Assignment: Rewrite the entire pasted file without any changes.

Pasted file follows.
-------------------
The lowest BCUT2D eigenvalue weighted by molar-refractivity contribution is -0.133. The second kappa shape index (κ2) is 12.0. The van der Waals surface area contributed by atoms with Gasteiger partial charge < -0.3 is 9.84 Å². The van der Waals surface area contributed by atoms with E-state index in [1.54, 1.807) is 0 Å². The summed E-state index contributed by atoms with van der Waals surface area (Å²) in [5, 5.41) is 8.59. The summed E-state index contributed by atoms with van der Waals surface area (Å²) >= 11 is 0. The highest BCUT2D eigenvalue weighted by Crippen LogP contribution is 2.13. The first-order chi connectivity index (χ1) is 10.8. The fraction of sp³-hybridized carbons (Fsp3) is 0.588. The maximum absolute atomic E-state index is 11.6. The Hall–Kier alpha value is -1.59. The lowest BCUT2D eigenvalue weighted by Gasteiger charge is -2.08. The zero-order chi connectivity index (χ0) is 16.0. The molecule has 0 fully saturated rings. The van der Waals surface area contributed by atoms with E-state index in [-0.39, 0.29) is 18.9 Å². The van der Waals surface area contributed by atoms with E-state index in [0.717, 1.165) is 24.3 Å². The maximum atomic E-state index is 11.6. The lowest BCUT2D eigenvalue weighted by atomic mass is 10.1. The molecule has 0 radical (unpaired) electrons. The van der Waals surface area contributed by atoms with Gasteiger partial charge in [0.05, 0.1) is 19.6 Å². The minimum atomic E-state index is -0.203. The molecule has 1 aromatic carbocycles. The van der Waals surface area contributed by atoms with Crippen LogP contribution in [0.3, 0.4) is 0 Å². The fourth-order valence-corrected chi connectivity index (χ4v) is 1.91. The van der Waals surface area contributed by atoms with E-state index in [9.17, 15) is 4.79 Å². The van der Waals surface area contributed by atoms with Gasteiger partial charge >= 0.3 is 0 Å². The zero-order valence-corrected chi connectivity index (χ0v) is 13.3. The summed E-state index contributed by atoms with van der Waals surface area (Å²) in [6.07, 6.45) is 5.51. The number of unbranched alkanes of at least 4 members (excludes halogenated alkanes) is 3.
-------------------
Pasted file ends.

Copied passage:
The lowest BCUT2D eigenvalue weighted by molar-refractivity contribution is -0.133. The second kappa shape index (κ2) is 12.0. The van der Waals surface area contributed by atoms with Gasteiger partial charge < -0.3 is 9.84 Å². The van der Waals surface area contributed by atoms with E-state index in [1.54, 1.807) is 0 Å². The summed E-state index contributed by atoms with van der Waals surface area (Å²) in [5, 5.41) is 8.59. The summed E-state index contributed by atoms with van der Waals surface area (Å²) >= 11 is 0. The highest BCUT2D eigenvalue weighted by Crippen LogP contribution is 2.13. The first-order chi connectivity index (χ1) is 10.8. The fraction of sp³-hybridized carbons (Fsp3) is 0.588. The maximum absolute atomic E-state index is 11.6. The Hall–Kier alpha value is -1.59. The lowest BCUT2D eigenvalue weighted by Gasteiger charge is -2.08. The zero-order chi connectivity index (χ0) is 16.0. The molecule has 0 fully saturated rings. The van der Waals surface area contributed by atoms with E-state index in [-0.39, 0.29) is 18.9 Å². The van der Waals surface area contributed by atoms with E-state index in [0.717, 1.165) is 24.3 Å². The maximum atomic E-state index is 11.6. The lowest BCUT2D eigenvalue weighted by atomic mass is 10.1. The molecule has 0 radical (unpaired) electrons. The van der Waals surface area contributed by atoms with Gasteiger partial charge in [0.05, 0.1) is 19.6 Å². The minimum atomic E-state index is -0.203. The molecule has 1 aromatic carbocycles. The van der Waals surface area contributed by atoms with Crippen LogP contribution in [0.3, 0.4) is 0 Å². The fourth-order valence-corrected chi connectivity index (χ4v) is 1.91. The van der Waals surface area contributed by atoms with E-state index in [9.17, 15) is 4.79 Å². The van der Waals surface area contributed by atoms with Gasteiger partial charge >= 0.3 is 0 Å². The zero-order valence-corrected chi connectivity index (χ0v) is 13.3. The summed E-state index contributed by atoms with van der Waals surface area (Å²) in [6.07, 6.45) is 5.51. The number of unbranched alkanes of at least 4 members (excludes halogenated alkanes) is 3.